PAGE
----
has set precedents in pollution control for 40 years, but
now California's Global Warming Solutions Act of 2006
(AB32), the world’s first comprehensive government
program to reduce greenhouse gas emissions by 25 percent
by 2020, has catapulted California into an even greater
leadership role. Today, California leads the nation in the
fight against global warming, and the state’s Climate
Change portal is a window on this landmark campaign to
help our planet.
California Environmental Protection Agency (CalEPA); the
Business, Transportation and Housing Agency; the
Department of Food and Agriculture; the Resources Agency;
the Air Resources Board; the California Energy Commission;
and the Public Utilities Commission, among other state
agencies, add research and resources related to reducing
global warming emissions to the Climate
Change portal. It’s an excellent place to which
library workers can point customers seeking information
about global warming, “living green,”
environment-related news, and more.
the portal’s webmaster, says California’s
comprehensive multi-agency site reflects climate
change’s effect on almost every sector of the economy.
“Information related to agriculture, forestry and urban
forestry, transportation, energy (including electricity
and natural gas) is there so people don’t have to
jump all over,” Aldrich says. The site prominently
features an interactive calendar with all the state’s
climate change meetings. It consolidates sign-ups for
climate change list servers. It links to explanations on
what caused climate change, what the state is doing about
it, and what new research is happening.
content is so inclusive, diverse web visitors are finding
California’s one-stop website helpful. Aldrich reports
that scientists, students, legislative staff members,
journalists, policy analysts, and curious members of the
public have all used the site and liked its information
options. The website’s newsroom combines all the
state’s press releases related to climate change, a good
tool for library workers helping people with research.
action - Cool California
and more Californians are becoming aware that virtually
everything they do results in the release of greenhouse
gases into the atmosphere, mostly in the form of carbon
dioxide. They want to reduce their “carbon footprint”
in their daily lives or, in the popular vernacular, “go
green.” The website’s Take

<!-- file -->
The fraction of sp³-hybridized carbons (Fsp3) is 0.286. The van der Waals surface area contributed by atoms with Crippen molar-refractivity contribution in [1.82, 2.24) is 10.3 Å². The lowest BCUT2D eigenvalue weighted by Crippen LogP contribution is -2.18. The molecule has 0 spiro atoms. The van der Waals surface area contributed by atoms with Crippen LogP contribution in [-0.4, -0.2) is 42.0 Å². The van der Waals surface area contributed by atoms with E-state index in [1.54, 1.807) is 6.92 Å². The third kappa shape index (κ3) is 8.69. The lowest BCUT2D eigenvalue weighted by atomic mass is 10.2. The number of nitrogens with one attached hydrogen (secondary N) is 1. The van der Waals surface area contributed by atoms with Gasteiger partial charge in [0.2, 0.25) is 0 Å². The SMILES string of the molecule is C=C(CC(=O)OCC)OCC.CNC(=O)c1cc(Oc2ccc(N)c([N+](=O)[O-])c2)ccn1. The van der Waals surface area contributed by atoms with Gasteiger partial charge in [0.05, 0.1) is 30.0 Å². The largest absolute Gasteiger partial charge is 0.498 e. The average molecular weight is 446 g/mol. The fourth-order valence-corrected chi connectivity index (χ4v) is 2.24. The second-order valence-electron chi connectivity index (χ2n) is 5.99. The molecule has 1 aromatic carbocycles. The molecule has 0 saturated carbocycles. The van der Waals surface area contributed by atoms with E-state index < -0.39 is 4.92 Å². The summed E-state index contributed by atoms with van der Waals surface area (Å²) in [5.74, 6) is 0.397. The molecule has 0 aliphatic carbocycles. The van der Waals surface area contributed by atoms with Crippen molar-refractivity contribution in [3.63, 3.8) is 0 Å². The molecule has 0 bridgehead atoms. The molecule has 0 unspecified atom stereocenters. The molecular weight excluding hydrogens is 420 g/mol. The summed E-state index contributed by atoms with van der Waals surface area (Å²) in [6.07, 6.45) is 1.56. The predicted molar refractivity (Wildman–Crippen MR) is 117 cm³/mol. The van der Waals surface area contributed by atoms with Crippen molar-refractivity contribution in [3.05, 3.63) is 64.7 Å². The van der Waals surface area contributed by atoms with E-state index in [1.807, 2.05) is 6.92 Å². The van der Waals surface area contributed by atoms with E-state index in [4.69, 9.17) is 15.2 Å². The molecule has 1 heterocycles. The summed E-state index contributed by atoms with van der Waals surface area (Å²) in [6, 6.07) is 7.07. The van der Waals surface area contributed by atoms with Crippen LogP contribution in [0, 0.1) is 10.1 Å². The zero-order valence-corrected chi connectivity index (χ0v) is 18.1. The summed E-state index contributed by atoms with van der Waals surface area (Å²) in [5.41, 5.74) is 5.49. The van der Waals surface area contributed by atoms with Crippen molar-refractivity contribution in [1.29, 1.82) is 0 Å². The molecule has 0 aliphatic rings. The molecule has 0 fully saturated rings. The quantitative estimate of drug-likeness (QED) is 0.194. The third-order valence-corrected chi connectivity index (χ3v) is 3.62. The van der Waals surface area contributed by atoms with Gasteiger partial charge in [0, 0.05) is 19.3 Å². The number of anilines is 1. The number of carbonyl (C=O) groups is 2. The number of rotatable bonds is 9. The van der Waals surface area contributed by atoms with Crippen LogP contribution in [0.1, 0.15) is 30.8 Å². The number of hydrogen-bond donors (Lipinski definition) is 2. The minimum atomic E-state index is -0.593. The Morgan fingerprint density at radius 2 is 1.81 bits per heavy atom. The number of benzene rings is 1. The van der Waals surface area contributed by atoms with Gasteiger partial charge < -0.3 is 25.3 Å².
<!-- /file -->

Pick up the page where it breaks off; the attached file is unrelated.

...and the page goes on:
Action page is an excellent spot for these people to
start searching. Here visitors find plain language tips on
saving energy at home, going solar, purchasing green
products, educating kids, and even eco-friendly traveling.
California.org, an innovative carbon calculator that
helps California households, individuals and communities
evaluate their climate-related performance so they can
make more informed decisions about lessening their impact
on our environment. The California Air Resources Board,
the California Energy Commission, the Berkeley Institute
of the Environment, the Renewable and Appropriate Energy
Laboratory at U.C. Berkeley, the Lawrence Berkeley
National Laboratory, and Next 10 collaborate on Cool
California.org. Aldrich says the team is
“beefing-up” the site, and in fall 2008 Cool
California.org will release a new, more advanced
calculator which includes additional tools and links to
help visitors reduce their greenhouse gas footprint.
we owe our children”
Arnold Schwarzenegger signed
AB32 in 2006, he said the law, which requires the
equivalent of 14 million cars and their destructive fumes
will be removed from California roads, “is something we
owe our children and our grandchildren."
California’s climate change portal is part of the
movement toward that change, toward preserving the
delicate environment for future generations. As people who
work in California libraries deepen their already superior
service to the people of California, they may wish to add
California’s climate change portal to their cadre of
information tools. It’s good for customers, for the
state, and for the planet.
information about the climate change portal and climate
change resources in California, please visit firstname.lastname@example.org.